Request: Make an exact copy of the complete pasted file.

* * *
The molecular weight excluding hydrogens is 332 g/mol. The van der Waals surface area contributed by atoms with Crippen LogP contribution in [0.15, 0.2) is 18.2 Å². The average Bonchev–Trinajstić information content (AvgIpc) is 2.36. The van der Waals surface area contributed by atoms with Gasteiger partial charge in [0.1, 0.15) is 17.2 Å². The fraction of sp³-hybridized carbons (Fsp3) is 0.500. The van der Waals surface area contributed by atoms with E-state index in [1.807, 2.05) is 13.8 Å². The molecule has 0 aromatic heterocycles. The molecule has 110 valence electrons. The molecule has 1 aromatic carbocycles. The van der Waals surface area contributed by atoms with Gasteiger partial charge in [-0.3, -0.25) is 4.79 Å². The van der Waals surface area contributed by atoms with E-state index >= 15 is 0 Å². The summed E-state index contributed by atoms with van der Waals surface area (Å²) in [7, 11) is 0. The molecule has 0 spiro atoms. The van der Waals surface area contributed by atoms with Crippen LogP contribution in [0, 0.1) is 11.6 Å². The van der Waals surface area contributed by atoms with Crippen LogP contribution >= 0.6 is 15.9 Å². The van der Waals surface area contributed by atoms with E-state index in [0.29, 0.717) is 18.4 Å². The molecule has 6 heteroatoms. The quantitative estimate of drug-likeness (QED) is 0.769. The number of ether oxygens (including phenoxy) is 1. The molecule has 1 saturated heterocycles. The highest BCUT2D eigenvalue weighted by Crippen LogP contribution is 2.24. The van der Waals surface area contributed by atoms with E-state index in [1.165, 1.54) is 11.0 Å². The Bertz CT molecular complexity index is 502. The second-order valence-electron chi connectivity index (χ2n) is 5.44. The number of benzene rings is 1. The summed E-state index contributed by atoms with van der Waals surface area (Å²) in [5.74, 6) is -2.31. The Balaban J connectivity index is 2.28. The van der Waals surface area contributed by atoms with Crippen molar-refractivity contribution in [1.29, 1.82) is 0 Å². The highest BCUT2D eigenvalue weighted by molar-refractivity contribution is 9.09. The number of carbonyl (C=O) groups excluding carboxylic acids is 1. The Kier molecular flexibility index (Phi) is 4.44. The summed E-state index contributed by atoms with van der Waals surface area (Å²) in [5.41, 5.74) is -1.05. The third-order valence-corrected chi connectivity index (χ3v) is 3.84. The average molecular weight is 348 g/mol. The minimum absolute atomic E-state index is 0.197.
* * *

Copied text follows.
The molecular weight excluding hydrogens is 332 g/mol. The van der Waals surface area contributed by atoms with Crippen LogP contribution in [0.15, 0.2) is 18.2 Å². The average Bonchev–Trinajstić information content (AvgIpc) is 2.36. The van der Waals surface area contributed by atoms with Gasteiger partial charge in [0.1, 0.15) is 17.2 Å². The fraction of sp³-hybridized carbons (Fsp3) is 0.500. The van der Waals surface area contributed by atoms with E-state index in [1.807, 2.05) is 13.8 Å². The molecule has 0 aromatic heterocycles. The molecule has 110 valence electrons. The molecule has 1 aromatic carbocycles. The van der Waals surface area contributed by atoms with Gasteiger partial charge in [-0.3, -0.25) is 4.79 Å². The van der Waals surface area contributed by atoms with E-state index >= 15 is 0 Å². The summed E-state index contributed by atoms with van der Waals surface area (Å²) in [7, 11) is 0. The molecule has 0 spiro atoms. The van der Waals surface area contributed by atoms with Crippen LogP contribution in [0, 0.1) is 11.6 Å². The van der Waals surface area contributed by atoms with Crippen LogP contribution >= 0.6 is 15.9 Å². The van der Waals surface area contributed by atoms with E-state index in [0.29, 0.717) is 18.4 Å². The molecule has 6 heteroatoms. The quantitative estimate of drug-likeness (QED) is 0.769. The number of ether oxygens (including phenoxy) is 1. The molecule has 1 saturated heterocycles. The highest BCUT2D eigenvalue weighted by Crippen LogP contribution is 2.24. The van der Waals surface area contributed by atoms with E-state index in [1.165, 1.54) is 11.0 Å². The Bertz CT molecular complexity index is 502. The second-order valence-electron chi connectivity index (χ2n) is 5.44. The number of benzene rings is 1. The summed E-state index contributed by atoms with van der Waals surface area (Å²) in [5.74, 6) is -2.31. The Balaban J connectivity index is 2.28. The van der Waals surface area contributed by atoms with Crippen molar-refractivity contribution in [1.29, 1.82) is 0 Å². The highest BCUT2D eigenvalue weighted by molar-refractivity contribution is 9.09. The number of carbonyl (C=O) groups excluding carboxylic acids is 1. The Kier molecular flexibility index (Phi) is 4.44. The summed E-state index contributed by atoms with van der Waals surface area (Å²) in [5.41, 5.74) is -1.05. The third-order valence-corrected chi connectivity index (χ3v) is 3.84. The average molecular weight is 348 g/mol. The minimum absolute atomic E-state index is 0.197.